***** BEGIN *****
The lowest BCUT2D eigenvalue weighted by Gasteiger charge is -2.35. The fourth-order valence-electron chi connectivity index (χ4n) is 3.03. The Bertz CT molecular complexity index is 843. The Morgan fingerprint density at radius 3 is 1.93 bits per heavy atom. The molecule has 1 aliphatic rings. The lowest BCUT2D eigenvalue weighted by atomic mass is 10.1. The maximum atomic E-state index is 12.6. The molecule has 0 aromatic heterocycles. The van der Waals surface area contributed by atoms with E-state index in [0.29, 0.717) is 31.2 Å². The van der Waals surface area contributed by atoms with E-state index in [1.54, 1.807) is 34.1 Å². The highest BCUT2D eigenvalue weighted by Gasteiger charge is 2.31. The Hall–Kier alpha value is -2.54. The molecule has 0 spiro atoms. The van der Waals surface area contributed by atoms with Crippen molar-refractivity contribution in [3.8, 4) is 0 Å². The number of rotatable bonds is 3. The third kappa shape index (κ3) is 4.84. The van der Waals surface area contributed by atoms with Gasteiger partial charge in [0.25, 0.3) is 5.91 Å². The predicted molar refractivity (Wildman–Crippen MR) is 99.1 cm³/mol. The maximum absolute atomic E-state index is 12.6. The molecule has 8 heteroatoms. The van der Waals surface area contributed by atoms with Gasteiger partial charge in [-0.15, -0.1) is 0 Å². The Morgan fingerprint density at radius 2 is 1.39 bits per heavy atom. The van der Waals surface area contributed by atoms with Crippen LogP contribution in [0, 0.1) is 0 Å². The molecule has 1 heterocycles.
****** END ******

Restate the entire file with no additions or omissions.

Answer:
The lowest BCUT2D eigenvalue weighted by Gasteiger charge is -2.35. The fourth-order valence-electron chi connectivity index (χ4n) is 3.03. The Bertz CT molecular complexity index is 843. The Morgan fingerprint density at radius 3 is 1.93 bits per heavy atom. The molecule has 1 aliphatic rings. The lowest BCUT2D eigenvalue weighted by atomic mass is 10.1. The maximum atomic E-state index is 12.6. The molecule has 0 aromatic heterocycles. The van der Waals surface area contributed by atoms with E-state index in [0.29, 0.717) is 31.2 Å². The van der Waals surface area contributed by atoms with E-state index in [1.54, 1.807) is 34.1 Å². The highest BCUT2D eigenvalue weighted by Gasteiger charge is 2.31. The Hall–Kier alpha value is -2.54. The molecule has 0 spiro atoms. The van der Waals surface area contributed by atoms with Crippen molar-refractivity contribution in [3.8, 4) is 0 Å². The number of rotatable bonds is 3. The third kappa shape index (κ3) is 4.84. The van der Waals surface area contributed by atoms with Gasteiger partial charge in [0.25, 0.3) is 5.91 Å². The predicted molar refractivity (Wildman–Crippen MR) is 99.1 cm³/mol. The maximum absolute atomic E-state index is 12.6. The molecule has 8 heteroatoms. The van der Waals surface area contributed by atoms with Gasteiger partial charge in [-0.15, -0.1) is 0 Å². The Morgan fingerprint density at radius 2 is 1.39 bits per heavy atom. The van der Waals surface area contributed by atoms with Crippen LogP contribution in [0, 0.1) is 0 Å². The molecule has 1 heterocycles.